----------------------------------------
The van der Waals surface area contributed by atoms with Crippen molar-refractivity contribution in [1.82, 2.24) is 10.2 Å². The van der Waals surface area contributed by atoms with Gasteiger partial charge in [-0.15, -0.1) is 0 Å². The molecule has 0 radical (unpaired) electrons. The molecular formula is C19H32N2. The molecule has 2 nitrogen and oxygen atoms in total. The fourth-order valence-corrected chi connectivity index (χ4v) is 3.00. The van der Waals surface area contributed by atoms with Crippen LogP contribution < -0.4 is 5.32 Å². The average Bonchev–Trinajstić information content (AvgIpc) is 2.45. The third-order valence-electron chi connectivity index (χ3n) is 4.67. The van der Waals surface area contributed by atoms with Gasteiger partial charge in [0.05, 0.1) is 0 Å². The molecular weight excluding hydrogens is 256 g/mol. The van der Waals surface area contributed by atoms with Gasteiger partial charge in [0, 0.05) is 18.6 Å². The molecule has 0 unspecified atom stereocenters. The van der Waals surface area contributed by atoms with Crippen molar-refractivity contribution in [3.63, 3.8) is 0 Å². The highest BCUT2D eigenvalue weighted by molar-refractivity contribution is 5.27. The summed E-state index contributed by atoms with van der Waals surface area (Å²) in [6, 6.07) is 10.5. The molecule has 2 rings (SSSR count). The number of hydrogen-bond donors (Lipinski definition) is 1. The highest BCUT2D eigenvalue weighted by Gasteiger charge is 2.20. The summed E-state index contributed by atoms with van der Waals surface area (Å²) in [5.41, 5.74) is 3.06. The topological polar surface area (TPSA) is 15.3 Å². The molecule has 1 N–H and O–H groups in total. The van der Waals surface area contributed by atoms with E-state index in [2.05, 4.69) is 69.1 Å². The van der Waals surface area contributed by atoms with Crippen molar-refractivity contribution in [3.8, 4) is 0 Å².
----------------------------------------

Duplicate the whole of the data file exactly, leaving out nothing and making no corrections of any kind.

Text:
The van der Waals surface area contributed by atoms with Crippen molar-refractivity contribution in [1.82, 2.24) is 10.2 Å². The van der Waals surface area contributed by atoms with Gasteiger partial charge in [-0.15, -0.1) is 0 Å². The molecule has 0 radical (unpaired) electrons. The molecular formula is C19H32N2. The molecule has 2 nitrogen and oxygen atoms in total. The fourth-order valence-corrected chi connectivity index (χ4v) is 3.00. The van der Waals surface area contributed by atoms with Crippen LogP contribution < -0.4 is 5.32 Å². The average Bonchev–Trinajstić information content (AvgIpc) is 2.45. The third-order valence-electron chi connectivity index (χ3n) is 4.67. The van der Waals surface area contributed by atoms with Gasteiger partial charge in [0.05, 0.1) is 0 Å². The molecular weight excluding hydrogens is 256 g/mol. The van der Waals surface area contributed by atoms with Gasteiger partial charge in [0, 0.05) is 18.6 Å². The molecule has 0 unspecified atom stereocenters. The van der Waals surface area contributed by atoms with Crippen molar-refractivity contribution in [3.63, 3.8) is 0 Å². The highest BCUT2D eigenvalue weighted by molar-refractivity contribution is 5.27. The summed E-state index contributed by atoms with van der Waals surface area (Å²) in [6, 6.07) is 10.5. The molecule has 2 rings (SSSR count). The number of hydrogen-bond donors (Lipinski definition) is 1. The highest BCUT2D eigenvalue weighted by Gasteiger charge is 2.20. The summed E-state index contributed by atoms with van der Waals surface area (Å²) in [5.41, 5.74) is 3.06. The topological polar surface area (TPSA) is 15.3 Å². The molecule has 1 N–H and O–H groups in total. The van der Waals surface area contributed by atoms with E-state index in [2.05, 4.69) is 69.1 Å². The van der Waals surface area contributed by atoms with Crippen molar-refractivity contribution in [3.8, 4) is 0 Å².